Local stock markets all over the world reached new heights last year.
The NASDAQ, S&P500, the Norwegian, Russian, Brazilian, Indian local stock indices... They all set new records. However, emerging markets as a whole – despite having a great year – still underperformed the developed world.
Why is that? And how did our DNB fund Emerging Markets manage to strongly outperform in 2019?
2019 started off on an optimistic note
Whilst 2018 was a year to forget for emerging markets, 2019 started off on an optimistic note.
Yes, there were uncertainties surrounding the trade negotiations between China and the US, but the change in tone between the countries in December 2018 carried the markets into the beginning of the year.
Prospects for growth were obviously affected by the trade tensions, but the markets largely ignored the risk of growth downgrades on the positive trade-headlines.
Consequently, emerging markets traded on par with the US for the first few months.
By August the year’s gains were gone
Early May, however, the US again threatened to raise tariffs on China. This not only surprised the market – it caused a tit-for-tat reaction from China, which caused the US to respond by adding tariffs, which caused China to respond by adding tariffs, which caused the US… You get the pattern?
The US threatened to raise tariffs on China and it caused a tit-for-tat reaction.
Eventually, by August, almost all the years’ gains for emerging markets were gone, growth prospects were weak and sentiment was low. Incidentally, this also coincided with higher US target rates, which caused EM currencies to depreciate, putting extra downward pressure on EM stocks. Come mid-August, the total return for the MSCI EM-index was merely 2%. The S&P500 and the MSCI World Index, on the other hand, were up more than 16% and 13%, respectively.
The Emerging Markets soared at last and the year ended well
From September onwards, however, after the US had seen a few months of deterioration in their economic indicators, the tone in the negotiations became gradually better. Despite the noise from the trade talks, EM started performing in line with (and even slightly better than) the rest of the world. Finally, on December the 13th, China and the US agreed to a phase one-deal of their long-lasting trade dispute.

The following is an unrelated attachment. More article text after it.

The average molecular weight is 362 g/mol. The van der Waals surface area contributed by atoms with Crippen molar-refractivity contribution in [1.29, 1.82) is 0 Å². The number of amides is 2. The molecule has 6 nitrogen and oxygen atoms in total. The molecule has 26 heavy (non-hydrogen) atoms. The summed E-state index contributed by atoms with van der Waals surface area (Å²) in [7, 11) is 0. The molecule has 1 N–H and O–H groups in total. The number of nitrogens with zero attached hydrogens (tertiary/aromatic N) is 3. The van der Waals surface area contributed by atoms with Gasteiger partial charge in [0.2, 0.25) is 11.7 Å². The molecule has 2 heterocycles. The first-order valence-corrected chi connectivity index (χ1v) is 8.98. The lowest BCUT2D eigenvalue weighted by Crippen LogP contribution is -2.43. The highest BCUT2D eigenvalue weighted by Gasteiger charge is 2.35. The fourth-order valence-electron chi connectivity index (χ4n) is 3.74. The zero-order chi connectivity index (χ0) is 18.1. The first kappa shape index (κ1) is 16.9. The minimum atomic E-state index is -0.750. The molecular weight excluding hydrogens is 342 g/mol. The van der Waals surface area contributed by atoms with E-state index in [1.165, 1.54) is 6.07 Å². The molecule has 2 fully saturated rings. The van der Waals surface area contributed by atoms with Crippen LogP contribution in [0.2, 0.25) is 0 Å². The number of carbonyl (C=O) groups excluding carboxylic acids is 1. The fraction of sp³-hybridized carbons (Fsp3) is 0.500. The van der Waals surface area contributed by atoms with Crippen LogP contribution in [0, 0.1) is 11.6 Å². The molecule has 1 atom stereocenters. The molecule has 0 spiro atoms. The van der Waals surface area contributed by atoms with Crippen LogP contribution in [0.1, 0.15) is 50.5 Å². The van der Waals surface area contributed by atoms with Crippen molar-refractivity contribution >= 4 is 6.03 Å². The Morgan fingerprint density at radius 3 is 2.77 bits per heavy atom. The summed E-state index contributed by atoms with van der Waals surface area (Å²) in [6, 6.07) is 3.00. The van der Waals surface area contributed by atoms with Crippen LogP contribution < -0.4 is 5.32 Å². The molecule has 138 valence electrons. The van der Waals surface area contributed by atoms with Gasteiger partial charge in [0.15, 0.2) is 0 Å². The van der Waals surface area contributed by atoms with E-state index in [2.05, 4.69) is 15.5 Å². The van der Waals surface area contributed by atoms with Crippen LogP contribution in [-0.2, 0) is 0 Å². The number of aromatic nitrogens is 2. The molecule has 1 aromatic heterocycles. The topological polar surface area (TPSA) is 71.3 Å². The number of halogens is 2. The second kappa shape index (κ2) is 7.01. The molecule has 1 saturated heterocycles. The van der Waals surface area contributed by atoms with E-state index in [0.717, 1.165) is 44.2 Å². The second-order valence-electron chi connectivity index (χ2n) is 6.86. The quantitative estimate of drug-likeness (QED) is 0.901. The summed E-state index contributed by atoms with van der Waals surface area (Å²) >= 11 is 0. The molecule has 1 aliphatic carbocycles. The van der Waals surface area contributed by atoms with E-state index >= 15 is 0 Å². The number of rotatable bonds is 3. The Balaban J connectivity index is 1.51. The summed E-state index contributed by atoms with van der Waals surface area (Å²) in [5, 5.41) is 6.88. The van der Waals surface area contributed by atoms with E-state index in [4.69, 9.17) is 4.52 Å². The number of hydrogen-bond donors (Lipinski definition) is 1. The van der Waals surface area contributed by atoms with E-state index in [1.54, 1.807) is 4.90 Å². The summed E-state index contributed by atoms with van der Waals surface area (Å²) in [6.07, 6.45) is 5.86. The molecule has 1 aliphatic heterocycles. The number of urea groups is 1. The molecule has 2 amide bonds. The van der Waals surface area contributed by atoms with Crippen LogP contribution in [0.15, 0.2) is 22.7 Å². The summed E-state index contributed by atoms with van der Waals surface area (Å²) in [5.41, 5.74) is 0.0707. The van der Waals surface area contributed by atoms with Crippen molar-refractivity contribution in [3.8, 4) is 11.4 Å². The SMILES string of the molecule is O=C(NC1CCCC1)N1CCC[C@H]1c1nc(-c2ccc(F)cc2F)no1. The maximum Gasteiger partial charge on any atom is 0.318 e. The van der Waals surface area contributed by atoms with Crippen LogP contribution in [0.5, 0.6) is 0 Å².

This caused EM-markets to soar for the remainder of the year, reducing the underperformance of the index against its US- and World peers by a third.
Now, the index’s return almost 20% in absolute terms (in USD, slightly more in NOK) is a relatively good year for emerging markets. In fact, it is the 3rd best year over the last 10 years. For the investors in DNB Global Emerging Markets Fund, however, it was a very good year. The fund ended up outperforming the index by 7.2% gross (i.e. before fees).
Sometimes it pays off to stop worrying about all that can go wrong.
What made 2019 an even greater year for our Emerging Markets fund?
The outperformance in our fund can be explained by two factors:
Firstly, the three asset managers, who all concentrate on different regions, each outperformed in their respective regions: Asia, being the main component of the emerging market, naturally contributed the most, but Latin America, Eastern Europe and South Africa all contributed positively to the performance of 2019.
Secondly, it was all down to stock selection. Whilst the fund’s allocation to different regions did not provide any alpha, the stock selection certainly did.
The biggest single contributor to our outperformance in 2019 was the Chinese sports producer Anta Sports.
The Anta stock has long been one of the top holdings in the fund, as we see Chinese consumption in sportswear increasing, and last year it paid off handsomely. Anta continued to increase their margins, grew sales phenomenally, and bought competitor Amer Sports (whose brands include Arc’teryx, Wilson, Peak Performance, etc.), which ought to increase their offer of premium sportswear in Asia. We continue to hold a positive view on the stock.
What do we think about 2020?
For 2020, we do expect emerging markets to continue to do well.
One of the main obstacles for growth has found a temporary solution with the phase one deal between China and the US, and we continue to see both monetary and fiscal stimulus in high-conviction countries like China, India and Brazil.
Additionally, we expect a continuation of market-friendly reforms and the opening up of the emerging market economies, despite tougher global trade dynamics.
Sometimes it pays off to stop worrying about all that can go wrong. Sometimes it pays to love the emerging market. We believe 2020 might be one of those years.
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